T Nation

41 YO, 220lbs, Seeking Fat Loss Advice

Hello everyone. I’m a 41 YO man, 5’11", 220lbs. As you can see from the pics, I obviously need to lose some fat. Here are my struggles and my questions:

Current State:

  1. I have struggled with weight for the last 10 years of my life. I was as high as 260, got down to 200, and am back at 220. I dropped the 60 pounds with weight watchers - took me 3 years. In the last 3 years, I’ve added back the 20.
  2. I definitely struggle with appetite - I’m well aware that so much of it is mental - I’m an anxious eater.
  3. I was diagnosed with low T about 2 years ago. After finally finding the right doc, I do more frequent injections - currently doing 25mg EOD IM. This definitely helps with energy overall, but has done nothing for weight loss. When my T gets high (600+ or so) I retain water.
  4. I enjoy lifting weights, but usually retain water/get bloated when doing so - and pretty quickly. I also do the same with HIIT training. It seems like the harder I train, the harder it is to lose weight.

Desired State and Questions:

  1. I’d like to get down to 180 lbs. I fully realize that body composition is more important than weight, but I weighed 165 when I got out of college and was pretty ripped. I think 180 is attainable. To be clear my goal is fat loss.
  2. Weight Watchers was helpful for losing weight - I know I lost a lot of muscle on it. Further, it’s changed since i did it and don’t think it’s really meant for men - if it ever was. Also, at 200 lbs, I was still pretty much skinny fat.
  3. What do you recommend in terms of diet? Judging by what I’ve said above, do you think I’m simply eating too little or too much?
  4. What do you recommend in terms of training plan?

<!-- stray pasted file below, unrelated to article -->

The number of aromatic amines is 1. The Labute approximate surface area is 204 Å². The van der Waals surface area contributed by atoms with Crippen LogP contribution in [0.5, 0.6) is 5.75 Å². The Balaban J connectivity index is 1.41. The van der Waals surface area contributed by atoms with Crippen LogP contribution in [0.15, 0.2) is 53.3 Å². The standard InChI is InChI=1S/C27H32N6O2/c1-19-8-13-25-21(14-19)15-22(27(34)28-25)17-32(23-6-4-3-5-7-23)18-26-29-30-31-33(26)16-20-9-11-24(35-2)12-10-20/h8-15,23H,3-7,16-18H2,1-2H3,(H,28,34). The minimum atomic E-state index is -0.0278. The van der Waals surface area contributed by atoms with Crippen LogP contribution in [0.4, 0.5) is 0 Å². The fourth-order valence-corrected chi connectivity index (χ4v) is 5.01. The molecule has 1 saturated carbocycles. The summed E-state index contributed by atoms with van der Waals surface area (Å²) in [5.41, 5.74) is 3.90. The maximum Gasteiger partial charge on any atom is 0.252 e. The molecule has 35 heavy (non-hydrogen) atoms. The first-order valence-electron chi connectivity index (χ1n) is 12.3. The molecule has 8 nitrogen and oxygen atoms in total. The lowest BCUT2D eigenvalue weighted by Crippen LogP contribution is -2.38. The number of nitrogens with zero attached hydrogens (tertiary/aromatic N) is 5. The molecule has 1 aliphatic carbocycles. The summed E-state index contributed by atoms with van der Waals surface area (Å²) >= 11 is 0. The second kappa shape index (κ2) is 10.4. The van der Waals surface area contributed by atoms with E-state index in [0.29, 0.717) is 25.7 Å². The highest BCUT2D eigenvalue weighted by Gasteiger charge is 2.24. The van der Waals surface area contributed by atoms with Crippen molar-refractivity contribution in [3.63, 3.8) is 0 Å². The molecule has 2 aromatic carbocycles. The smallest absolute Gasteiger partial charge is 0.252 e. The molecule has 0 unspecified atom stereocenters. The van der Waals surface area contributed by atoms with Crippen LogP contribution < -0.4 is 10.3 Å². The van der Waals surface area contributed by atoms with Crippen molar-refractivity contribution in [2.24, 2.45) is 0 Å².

Well, if you would like to lose weight and haven’t been, the answer is too much.

Are you training right now? If you think HIIT makes it harder to reach your goals, then perhaps it isn’t for you. How do you feel with LISS? Do you lift?

As to diet, you stated you are hungry a lot. Do you drink any calories? Those don’t fill you up much. Do you eat a lot of foods that contain a lot of calories, but don’t fill you up much? When I think back to my times I was the most ripped, I was eating more veg, fruit, and not soda, dressings or french fries. I know that sounds simple, but I found it hard to eat too much when not eating junk (you certainly can get fat while eating clean, it is just physically harder). Some stuff that is “healthy” isn’t the best for losing weight too. Stuff like peanut butter or nuts are healthy, but not great if your goal is to be lean.

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sign up for my fitness pal.
weigh, track, and measure every single thing you eat and drink.
start with 2500 calories per day. Pro-200 grams Carb-200 grams Fat-100 grams
do not eat back any exercise calories
weigh yourself every morning, record weight in MFP.

take 10,000 steps every day.
download stronglifts 5x5 app. follow it.

report back in 2 weeks.

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ok ejones1. I appreciate the advice. I’m going to follow it. Why the 2500 calories? Did you plug that into a calculator or is it a starting point?

I’m doing very light training right now. I forgot to mention that my job is sedentary. I have lifted in the past and should start again. What’s LISS?

I don’t drink any calories - very few anyway - almond milk in my coffee and maybe 1 glass of wine/2 weeks. I agree in terms of veg, fruit, etc., but unfortunately have IBS and can’t eat a lot of that stuff…

random place to get started. after 2 weeks of daily morning weights, a trend will emerge and adjustments can be made.

don’t cut out your almond milk and wine just log it. more likely to stick with it and comply if some of the things you enjoy are in there.

LISS low impact steady state = the 10k steps

thank you sir

I doubt very much if this is the result of water retention or ‘bloat.’ More likely, what’s going on is the strenuous exercise is making you hungry, to which you respond by eating more. (This is the main reason most people are unable to exercise their way to significant weight loss–put simply, you can’t out-train a bad diet.) Thus, I agree that you should drop HIIT in favor of LISS. I’m a fan of the 10K steps/day approach, as it allows you to get your exercise in throughout the day. (I carry a pedometer myself.)